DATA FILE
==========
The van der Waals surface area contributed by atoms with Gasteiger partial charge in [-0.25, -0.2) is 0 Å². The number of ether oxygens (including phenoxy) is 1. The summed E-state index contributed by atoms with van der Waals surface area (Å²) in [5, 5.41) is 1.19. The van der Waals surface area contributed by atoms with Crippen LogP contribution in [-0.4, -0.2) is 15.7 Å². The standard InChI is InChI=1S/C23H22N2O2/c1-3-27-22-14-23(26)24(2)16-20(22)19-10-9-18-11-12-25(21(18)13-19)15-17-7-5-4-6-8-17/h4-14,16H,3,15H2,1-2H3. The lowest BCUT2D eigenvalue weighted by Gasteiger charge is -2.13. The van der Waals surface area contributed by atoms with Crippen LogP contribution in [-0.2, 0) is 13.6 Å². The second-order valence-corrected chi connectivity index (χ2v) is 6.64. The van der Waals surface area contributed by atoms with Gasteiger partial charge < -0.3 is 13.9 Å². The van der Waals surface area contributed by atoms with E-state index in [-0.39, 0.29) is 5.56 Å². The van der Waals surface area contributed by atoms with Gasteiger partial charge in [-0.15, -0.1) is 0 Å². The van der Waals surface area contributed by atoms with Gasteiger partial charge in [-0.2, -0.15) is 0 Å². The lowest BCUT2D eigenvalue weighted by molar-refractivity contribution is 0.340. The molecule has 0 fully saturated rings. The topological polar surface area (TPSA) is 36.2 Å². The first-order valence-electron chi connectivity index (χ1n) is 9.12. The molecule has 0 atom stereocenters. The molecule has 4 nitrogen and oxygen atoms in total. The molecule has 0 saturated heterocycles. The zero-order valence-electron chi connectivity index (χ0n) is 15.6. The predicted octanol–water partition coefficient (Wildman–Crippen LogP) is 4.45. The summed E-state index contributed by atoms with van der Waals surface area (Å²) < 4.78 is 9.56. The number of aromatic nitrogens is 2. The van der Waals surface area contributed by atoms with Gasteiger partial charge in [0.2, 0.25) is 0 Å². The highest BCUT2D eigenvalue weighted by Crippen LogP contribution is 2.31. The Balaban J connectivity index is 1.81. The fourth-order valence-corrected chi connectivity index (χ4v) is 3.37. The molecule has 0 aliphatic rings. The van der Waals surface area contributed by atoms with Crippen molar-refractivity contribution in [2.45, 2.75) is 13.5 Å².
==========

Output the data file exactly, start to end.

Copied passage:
The van der Waals surface area contributed by atoms with Gasteiger partial charge in [-0.25, -0.2) is 0 Å². The number of ether oxygens (including phenoxy) is 1. The summed E-state index contributed by atoms with van der Waals surface area (Å²) in [5, 5.41) is 1.19. The van der Waals surface area contributed by atoms with Crippen LogP contribution in [-0.4, -0.2) is 15.7 Å². The standard InChI is InChI=1S/C23H22N2O2/c1-3-27-22-14-23(26)24(2)16-20(22)19-10-9-18-11-12-25(21(18)13-19)15-17-7-5-4-6-8-17/h4-14,16H,3,15H2,1-2H3. The lowest BCUT2D eigenvalue weighted by Gasteiger charge is -2.13. The van der Waals surface area contributed by atoms with Crippen LogP contribution in [-0.2, 0) is 13.6 Å². The second-order valence-corrected chi connectivity index (χ2v) is 6.64. The van der Waals surface area contributed by atoms with Gasteiger partial charge < -0.3 is 13.9 Å². The van der Waals surface area contributed by atoms with E-state index in [-0.39, 0.29) is 5.56 Å². The van der Waals surface area contributed by atoms with Gasteiger partial charge in [-0.15, -0.1) is 0 Å². The van der Waals surface area contributed by atoms with Gasteiger partial charge in [-0.2, -0.15) is 0 Å². The lowest BCUT2D eigenvalue weighted by molar-refractivity contribution is 0.340. The molecule has 0 fully saturated rings. The topological polar surface area (TPSA) is 36.2 Å². The first-order valence-electron chi connectivity index (χ1n) is 9.12. The molecule has 0 atom stereocenters. The molecule has 4 nitrogen and oxygen atoms in total. The molecule has 0 saturated heterocycles. The zero-order valence-electron chi connectivity index (χ0n) is 15.6. The predicted octanol–water partition coefficient (Wildman–Crippen LogP) is 4.45. The summed E-state index contributed by atoms with van der Waals surface area (Å²) < 4.78 is 9.56. The number of aromatic nitrogens is 2. The van der Waals surface area contributed by atoms with Gasteiger partial charge in [0.2, 0.25) is 0 Å². The highest BCUT2D eigenvalue weighted by Crippen LogP contribution is 2.31. The Balaban J connectivity index is 1.81. The fourth-order valence-corrected chi connectivity index (χ4v) is 3.37. The molecule has 0 aliphatic rings. The van der Waals surface area contributed by atoms with Crippen molar-refractivity contribution in [2.45, 2.75) is 13.5 Å².